Tuesday, July 21, 2009

Same Lame Same

This past week filled up quickly with unusual and unexpected activity, but my brain was full of things to tell you. I hope to get it all out over the next few posts. First item on the list: my suburbia rant. I felt very strongly about it when I left California nearly nine months ago. I wrote about it here and promised a more detailed post to follow, which is just now happening. Still, at the mere mention of moving back to the suburbs, a warrior inside me wakes up, puts on his armor and starts marching toward whoever spoke the idea.

"Why is it such a big deal??" you ask. When I'm completely honest with myself, it's not entirely superficial. In fact, most of it is an effort to save the creative part of life and to preserve our design as humans to reflect and live beauty.

Pastor Matt this Sunday spoke on eight elements of worship, and I think he's been spying on my thoughts. It resonated so much with what I felt deep in my heart. I'll share this quote on 'creativity as worship' with you: "We believe our creativity is to be a fundamental part of our life of worship -- as individuals but also as a community. Therefore, we yearn to celebrate God's creativity -- and ours -- as a worshipping community by being creative and taking risks while refusing to seek security in suffocating predictability."

Suffocating predictability? Precisely. I've met people who pull into the wrong driveway...because they can't tell their own house from their neighbors'! And because existing in a place where everything is the same lulls our souls into a deep sleep. We stop thinking. I stopped thinking for about a year and just followed the crowd. Living in Valencia, I observed life closely. Valencians are uncomfortable painting their nails a different color than the lady next to them. They're uncomfortable having a normal, natural body or a naturally beautiful face that tells the stories of their lives. They wanted to hide who they really were in order to be like everyone else. They drove the same cars, decorated the same way, dressed the same, talked the same, ate the same, smelled the same, had the same interests. Same. Same. Same.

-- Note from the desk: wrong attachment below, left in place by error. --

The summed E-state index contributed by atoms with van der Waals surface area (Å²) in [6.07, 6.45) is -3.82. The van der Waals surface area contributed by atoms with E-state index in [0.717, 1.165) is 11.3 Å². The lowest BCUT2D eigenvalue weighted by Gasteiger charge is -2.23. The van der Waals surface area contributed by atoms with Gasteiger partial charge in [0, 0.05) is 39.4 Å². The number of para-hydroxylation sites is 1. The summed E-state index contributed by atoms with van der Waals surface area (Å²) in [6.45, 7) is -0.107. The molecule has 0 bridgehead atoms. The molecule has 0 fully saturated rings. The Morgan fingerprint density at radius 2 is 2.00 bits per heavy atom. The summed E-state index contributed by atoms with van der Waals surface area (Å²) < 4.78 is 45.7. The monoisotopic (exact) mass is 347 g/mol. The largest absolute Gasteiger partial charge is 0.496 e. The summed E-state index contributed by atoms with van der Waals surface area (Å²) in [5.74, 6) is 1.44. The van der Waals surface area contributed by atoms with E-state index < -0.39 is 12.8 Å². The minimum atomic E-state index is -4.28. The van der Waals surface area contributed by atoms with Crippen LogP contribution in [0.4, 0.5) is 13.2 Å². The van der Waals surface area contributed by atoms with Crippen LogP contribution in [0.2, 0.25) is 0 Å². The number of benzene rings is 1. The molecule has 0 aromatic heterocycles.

When you think about the reason suburbs were created in the first place, it sounds like a good idea. A great idea, even. They were created with family in mind, as a place children could be raised in a community. Community was the reason. If you live in a suburb today, odds are you don't know your neighbor's name, or maybe even what they look like. What does it look like from the outside? Doors and windows closed. 7am: garage door opens, car backs out, garage door closes. 6pm: garage door opens, car pulls in, garage door closes. Doors and windows closed, light from television flickering. 11pm: lights out. Are you twitching yet?

Doesn't it make you want to paint your front door purple? To gut the insides and rebuild a haven that is your family's expression? To throw the television into the street and invite friends over to discuss ideas and actually know them? Please tell me I'm not crazy.

It's not about living in the suburbs. It's about keeping the creative core of who we are alive. And that, Emily and Dawn, is why I won't move to North Carefree and Powers. I rest my case. :)


1 comment:

  1. amen sister! i feel ill when i have to go into that part of town, really any part of town east of union or north of garden of the gods. . . anyway, great all-around post; brave and articulate, and--have you read walking on water by madeleine l'engle? because i think you would really love it.

    p.s. wonderful to meet you in person this weekend ;)